Preparing for Your Air Ambulance Trip
Last week, we explained one step in the air ambulance trip that many people don't really think about: ground transportation from the patient's current location to the airport. Today, we're going to share some information on the steps we take to prepare a patient either for discharge from a hospital or skilled nursing facility, or simply to leave their current home. We'll also cover some details about what happens during the trip whether we travel by air ambulance, medical motor coach, or as an air medical escort.
Ideally, preparing someone for a medical transport trip actually starts well before the day of the actual transport (of course, that's not always possible, since some trips happen at the last minute). In most cases, however, a member of the MedFlight911 team will meet with the patient sometime in advance of the transport to go over all the details and answer any questions. We like to have this meeting no matter where the patient is coming from – their own home, a skilled nursing facility, or another location.
We usually share the following tips and suggestions with people who will be traveling with us:
- Do we provide food or does the patient have the ability to eat while traveling is a common question. We have even had passengers ask if we serve wine! The answer to the food question varies by method of travel:
- While traveling on an air ambulance, eating is discouraged for the patient. Often they are stressed about the journey and likely to become nauseous if they eat. Passengers traveling with the patients are offered light snacks and beverages by our crew.
- On medical motor coaches, we coordinate with the skilled nursing facility or hospital to insure the patient's diet is consistent while traveling. Thinking about food in advance is especially important if the patient is on a restricted diet.
- While traveling as an air medical escort, we need to be aware of the TSA's restrictions. We must follow all TSA restrictions for food and drink, and we must show the necessary documentation to allow any medications that the patient may require during the commercial flight.
- We remind patients to make sure they have more than enough medications to last through the entire trip. We pride ourselves our promptness and efficiency, but delays beyond our control do happen, and everyone can rest easier knowing that the patient has their necessary medications. We also like to remind patients and their families that any other passengers traveling should bring extra medications as well. It is important that all medications, for patients and passengers alike, come into the cabin with the patient. We are unable to pull medications out of the storage bins during our trip.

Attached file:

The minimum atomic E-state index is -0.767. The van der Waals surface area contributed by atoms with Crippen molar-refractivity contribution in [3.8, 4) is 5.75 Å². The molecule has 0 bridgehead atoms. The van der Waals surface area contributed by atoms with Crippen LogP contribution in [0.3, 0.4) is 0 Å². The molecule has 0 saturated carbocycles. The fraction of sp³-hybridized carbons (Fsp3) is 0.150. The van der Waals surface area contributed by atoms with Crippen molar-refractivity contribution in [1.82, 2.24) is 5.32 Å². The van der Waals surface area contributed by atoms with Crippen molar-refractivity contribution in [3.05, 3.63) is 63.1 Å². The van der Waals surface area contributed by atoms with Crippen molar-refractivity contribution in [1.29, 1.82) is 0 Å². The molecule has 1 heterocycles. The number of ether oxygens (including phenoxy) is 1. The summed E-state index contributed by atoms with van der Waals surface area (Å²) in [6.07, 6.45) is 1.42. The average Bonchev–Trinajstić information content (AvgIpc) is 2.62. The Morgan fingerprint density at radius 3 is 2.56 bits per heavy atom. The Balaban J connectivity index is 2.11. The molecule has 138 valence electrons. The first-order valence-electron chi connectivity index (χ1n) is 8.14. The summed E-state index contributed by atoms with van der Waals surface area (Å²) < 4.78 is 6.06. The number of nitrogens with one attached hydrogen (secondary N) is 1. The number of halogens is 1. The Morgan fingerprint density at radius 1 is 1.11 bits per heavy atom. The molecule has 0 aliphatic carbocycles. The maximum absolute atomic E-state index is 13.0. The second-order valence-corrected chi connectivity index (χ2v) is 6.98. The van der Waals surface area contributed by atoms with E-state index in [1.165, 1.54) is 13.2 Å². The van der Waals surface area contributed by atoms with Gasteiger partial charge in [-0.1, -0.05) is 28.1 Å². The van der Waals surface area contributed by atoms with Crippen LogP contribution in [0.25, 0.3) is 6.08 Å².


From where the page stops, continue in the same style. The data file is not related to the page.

- We explain what the actual air ambulance trip (or in some cases, medical motor coach) trip is like. For a variety of reasons (including medical concerns and the size of the plane) people generally aren't getting up and moving around the cabin a lot during a flight. On medical motor coach trips, there are regular stops for refueling, bathroom breaks, adjustments, and more, but on air ambulance trips, movement is limited to stretching while in their seat or stretcher. Patients and passengers may be able to read, watch a movie or play games on a tablet, listen to music, or chat – whatever makes them more comfortable and passes the time. Our goal is always to do what we can to make sure that patients and their families are comfortable throughout their trip.
- It is important for patients and their families to be aware of space limitations in the medical motor coach and, in particular, on an air ambulance. There are no overhead compartments like on commercial airlines and space is often limited. We try to watch every item we bring aboard, while making certain we have all the necessities, to allow the maximum amount of space for the patient's luggage and possible passengers.
- Before departure, we also always confirm that the patient we are transporting is approved for care at the receiving facility. We never want to arrive at our destination and find the receiving facility surprised by our arrival. Knowing the patient will be going to a specific location also allows us to communicate with the team there in case anything does happen to the patient over the course of the air ambulance trip. We have even, at times, called ahead to ask for meals to be held when our patient was arriving past the dinner hour.
After we have an open conversation with patients and their families, we almost always find that they are more relaxed and less stressed about the upcoming journey. The unknown can be frightening, but by answering their questions and reviewing what to expect, a medical transport is a less scary prospect.